Facebook Blames 'Mistakes' by Moderators for Allowing Disturbing Content

Facebook is under fire again for its content-moderation policies, after an undercover documentary found its contracted content moderators failed to remove disturbing content from its platforms. Facebook in a company blog post said the British Channel 4 television channel “raised important questions,” and what was captured undercover “does not reflect Facebook’s policies or values and falls short of the high standards we expect.”

Congressman Asks Amazon to Remove Items with Nazi, Racist Imagery

US Rep. Keith Ellison raised concerns about "a staggering amount" of neo-Nazi and white nationalist books and e-books being sold on Amazon and asked the company to remove them. Citing a new study by the Partnership for Working Families and the Action Center on Race and the Economy, the Minnesota Democrat mentioned in a letter to CEO Jeff Bezos that Amazon also sells "baby onesies, toys, children's Halloween costumes, flags, clothing, and jewelry emblazoned with nazi, neo-nazi, white nationalist, anti-Semitic, Islamophobic, and violent, racist imagery."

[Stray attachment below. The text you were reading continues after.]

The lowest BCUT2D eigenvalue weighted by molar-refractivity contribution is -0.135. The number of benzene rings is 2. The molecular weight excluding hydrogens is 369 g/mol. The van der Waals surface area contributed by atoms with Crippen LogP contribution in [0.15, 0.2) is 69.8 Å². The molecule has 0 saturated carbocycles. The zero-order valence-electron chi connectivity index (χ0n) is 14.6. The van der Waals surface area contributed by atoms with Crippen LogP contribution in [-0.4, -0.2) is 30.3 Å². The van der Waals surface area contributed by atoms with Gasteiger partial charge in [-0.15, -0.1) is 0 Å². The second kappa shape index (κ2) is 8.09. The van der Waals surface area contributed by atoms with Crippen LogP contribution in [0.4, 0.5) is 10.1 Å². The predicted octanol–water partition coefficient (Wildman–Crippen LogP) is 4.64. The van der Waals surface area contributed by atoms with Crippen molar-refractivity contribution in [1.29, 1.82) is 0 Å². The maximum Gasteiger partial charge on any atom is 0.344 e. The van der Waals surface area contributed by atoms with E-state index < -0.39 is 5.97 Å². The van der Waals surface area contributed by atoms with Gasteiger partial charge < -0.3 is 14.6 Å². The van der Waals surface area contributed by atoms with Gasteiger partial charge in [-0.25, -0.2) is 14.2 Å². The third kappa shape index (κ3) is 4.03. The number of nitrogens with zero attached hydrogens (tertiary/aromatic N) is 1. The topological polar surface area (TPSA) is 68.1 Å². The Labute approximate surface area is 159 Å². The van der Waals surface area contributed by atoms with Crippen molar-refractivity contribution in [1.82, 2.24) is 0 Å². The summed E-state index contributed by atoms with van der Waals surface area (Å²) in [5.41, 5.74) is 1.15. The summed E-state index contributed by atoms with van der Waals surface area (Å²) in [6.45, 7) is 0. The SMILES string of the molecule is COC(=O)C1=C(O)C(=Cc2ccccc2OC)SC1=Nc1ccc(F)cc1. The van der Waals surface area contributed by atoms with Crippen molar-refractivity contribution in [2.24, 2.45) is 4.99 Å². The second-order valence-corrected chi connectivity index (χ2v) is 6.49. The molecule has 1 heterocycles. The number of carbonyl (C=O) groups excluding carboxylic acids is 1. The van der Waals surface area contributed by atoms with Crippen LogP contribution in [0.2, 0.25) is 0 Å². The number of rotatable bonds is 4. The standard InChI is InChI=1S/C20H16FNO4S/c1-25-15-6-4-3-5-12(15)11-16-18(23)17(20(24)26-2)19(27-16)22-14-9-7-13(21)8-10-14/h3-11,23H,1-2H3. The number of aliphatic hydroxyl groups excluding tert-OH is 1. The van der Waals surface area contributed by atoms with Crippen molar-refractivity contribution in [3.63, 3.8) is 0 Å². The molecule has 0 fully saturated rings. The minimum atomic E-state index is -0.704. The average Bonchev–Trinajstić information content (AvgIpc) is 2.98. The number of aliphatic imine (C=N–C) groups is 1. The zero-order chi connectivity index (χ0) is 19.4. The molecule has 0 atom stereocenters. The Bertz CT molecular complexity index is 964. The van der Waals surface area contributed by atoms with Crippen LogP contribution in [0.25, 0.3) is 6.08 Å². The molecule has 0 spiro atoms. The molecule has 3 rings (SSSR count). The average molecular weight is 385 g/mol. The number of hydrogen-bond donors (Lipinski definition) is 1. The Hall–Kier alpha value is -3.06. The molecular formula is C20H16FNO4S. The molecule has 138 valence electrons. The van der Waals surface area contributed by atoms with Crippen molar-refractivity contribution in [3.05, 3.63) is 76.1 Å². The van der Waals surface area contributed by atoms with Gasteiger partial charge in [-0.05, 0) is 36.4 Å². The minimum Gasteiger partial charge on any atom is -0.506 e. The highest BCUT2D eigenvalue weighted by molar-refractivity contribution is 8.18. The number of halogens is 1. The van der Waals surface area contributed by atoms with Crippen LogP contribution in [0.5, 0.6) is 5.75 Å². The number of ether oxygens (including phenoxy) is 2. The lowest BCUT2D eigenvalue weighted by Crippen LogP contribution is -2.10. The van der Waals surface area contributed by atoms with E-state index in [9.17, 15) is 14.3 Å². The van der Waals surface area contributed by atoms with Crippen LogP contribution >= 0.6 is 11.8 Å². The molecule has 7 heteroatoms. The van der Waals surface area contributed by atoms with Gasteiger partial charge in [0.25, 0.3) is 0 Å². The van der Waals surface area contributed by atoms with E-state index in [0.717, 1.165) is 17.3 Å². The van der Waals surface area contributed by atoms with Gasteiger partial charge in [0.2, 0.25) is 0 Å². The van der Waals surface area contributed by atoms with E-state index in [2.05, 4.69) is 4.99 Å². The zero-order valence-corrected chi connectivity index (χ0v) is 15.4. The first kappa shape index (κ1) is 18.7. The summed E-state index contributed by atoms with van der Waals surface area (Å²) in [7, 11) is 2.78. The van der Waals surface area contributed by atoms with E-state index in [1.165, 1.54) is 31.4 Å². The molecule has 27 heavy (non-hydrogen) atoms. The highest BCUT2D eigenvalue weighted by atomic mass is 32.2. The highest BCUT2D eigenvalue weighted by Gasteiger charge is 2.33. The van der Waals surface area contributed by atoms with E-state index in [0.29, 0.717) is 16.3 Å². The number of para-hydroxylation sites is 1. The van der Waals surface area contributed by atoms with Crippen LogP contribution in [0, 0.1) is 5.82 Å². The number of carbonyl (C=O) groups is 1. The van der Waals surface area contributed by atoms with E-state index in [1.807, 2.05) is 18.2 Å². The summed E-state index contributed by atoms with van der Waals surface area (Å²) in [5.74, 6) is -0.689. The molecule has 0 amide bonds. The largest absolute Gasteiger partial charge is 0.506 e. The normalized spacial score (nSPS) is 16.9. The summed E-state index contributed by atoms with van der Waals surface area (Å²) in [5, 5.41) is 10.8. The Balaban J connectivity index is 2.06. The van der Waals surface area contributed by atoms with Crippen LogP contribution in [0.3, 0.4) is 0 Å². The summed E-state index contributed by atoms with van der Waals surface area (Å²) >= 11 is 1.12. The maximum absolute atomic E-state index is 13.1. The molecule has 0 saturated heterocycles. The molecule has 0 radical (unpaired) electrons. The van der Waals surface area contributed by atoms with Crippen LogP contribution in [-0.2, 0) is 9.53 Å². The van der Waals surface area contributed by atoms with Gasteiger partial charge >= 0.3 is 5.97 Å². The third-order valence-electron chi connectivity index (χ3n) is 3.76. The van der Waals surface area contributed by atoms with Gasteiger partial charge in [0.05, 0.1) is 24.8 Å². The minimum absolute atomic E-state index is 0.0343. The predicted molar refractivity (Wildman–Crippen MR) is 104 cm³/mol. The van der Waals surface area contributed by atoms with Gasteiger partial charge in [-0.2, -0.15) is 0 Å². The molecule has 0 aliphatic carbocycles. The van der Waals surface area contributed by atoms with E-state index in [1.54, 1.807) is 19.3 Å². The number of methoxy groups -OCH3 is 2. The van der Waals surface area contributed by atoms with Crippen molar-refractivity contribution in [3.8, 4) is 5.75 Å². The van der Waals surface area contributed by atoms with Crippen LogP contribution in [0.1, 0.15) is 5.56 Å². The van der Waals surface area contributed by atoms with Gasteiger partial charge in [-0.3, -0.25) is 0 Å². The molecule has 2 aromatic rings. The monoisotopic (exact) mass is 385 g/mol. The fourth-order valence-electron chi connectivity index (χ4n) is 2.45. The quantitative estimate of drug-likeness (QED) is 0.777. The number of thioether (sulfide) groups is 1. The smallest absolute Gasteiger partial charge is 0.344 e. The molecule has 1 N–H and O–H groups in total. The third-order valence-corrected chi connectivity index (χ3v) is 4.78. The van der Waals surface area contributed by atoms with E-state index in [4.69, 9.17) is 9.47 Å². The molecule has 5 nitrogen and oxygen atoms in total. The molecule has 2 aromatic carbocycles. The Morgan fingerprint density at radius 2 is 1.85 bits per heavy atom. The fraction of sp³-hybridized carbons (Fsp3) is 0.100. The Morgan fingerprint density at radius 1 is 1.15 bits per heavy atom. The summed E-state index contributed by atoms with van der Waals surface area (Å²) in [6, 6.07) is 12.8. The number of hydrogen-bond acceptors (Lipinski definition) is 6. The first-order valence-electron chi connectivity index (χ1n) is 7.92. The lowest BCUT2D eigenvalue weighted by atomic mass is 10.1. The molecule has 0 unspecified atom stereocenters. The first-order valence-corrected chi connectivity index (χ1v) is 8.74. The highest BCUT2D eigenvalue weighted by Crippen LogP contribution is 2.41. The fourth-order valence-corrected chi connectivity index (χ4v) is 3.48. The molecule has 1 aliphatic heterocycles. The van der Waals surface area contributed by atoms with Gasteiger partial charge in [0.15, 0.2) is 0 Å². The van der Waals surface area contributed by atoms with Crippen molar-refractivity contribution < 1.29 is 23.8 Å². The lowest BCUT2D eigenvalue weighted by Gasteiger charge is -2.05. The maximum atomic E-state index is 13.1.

Google CEO to Talk with EU Competition Commissioner Ahead of Fine

Google will have an 11th-hour conference call with the European Union’s Competition Commissioner Margrethe Vestager as it braces for what’s tipped to be the EU’s highest antitrust fine, according to people familiar with a probe into concerns over Android apps. Google Chief Executive Officer Sundar Pichai will speak with Vestager by phone for a so-called state of play meeting, according to one of the people, who asked not to be named because the discussion is private.

IBM Asks Jury for $167 Million Award in Patent Case Against Groupon